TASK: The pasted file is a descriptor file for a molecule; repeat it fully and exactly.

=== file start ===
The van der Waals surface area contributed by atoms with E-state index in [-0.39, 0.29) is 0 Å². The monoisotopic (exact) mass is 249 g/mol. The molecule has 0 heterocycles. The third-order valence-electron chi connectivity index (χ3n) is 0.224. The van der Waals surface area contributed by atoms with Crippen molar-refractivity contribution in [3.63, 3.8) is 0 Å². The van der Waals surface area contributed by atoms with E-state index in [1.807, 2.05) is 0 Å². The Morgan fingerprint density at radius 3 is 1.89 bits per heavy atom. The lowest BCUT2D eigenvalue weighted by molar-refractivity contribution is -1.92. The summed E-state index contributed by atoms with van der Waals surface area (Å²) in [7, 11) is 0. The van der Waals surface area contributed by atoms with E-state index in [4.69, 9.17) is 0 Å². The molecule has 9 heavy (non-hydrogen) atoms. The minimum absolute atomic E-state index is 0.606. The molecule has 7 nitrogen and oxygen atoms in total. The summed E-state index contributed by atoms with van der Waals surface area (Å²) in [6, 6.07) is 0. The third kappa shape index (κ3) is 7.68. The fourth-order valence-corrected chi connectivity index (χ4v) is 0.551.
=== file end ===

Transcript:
The van der Waals surface area contributed by atoms with E-state index in [-0.39, 0.29) is 0 Å². The monoisotopic (exact) mass is 249 g/mol. The molecule has 0 heterocycles. The third-order valence-electron chi connectivity index (χ3n) is 0.224. The van der Waals surface area contributed by atoms with Crippen molar-refractivity contribution in [3.63, 3.8) is 0 Å². The van der Waals surface area contributed by atoms with E-state index in [1.807, 2.05) is 0 Å². The Morgan fingerprint density at radius 3 is 1.89 bits per heavy atom. The lowest BCUT2D eigenvalue weighted by molar-refractivity contribution is -1.92. The summed E-state index contributed by atoms with van der Waals surface area (Å²) in [7, 11) is 0. The van der Waals surface area contributed by atoms with E-state index in [4.69, 9.17) is 0 Å². The molecule has 9 heavy (non-hydrogen) atoms. The minimum absolute atomic E-state index is 0.606. The molecule has 7 nitrogen and oxygen atoms in total. The summed E-state index contributed by atoms with van der Waals surface area (Å²) in [6, 6.07) is 0. The third kappa shape index (κ3) is 7.68. The fourth-order valence-corrected chi connectivity index (χ4v) is 0.551.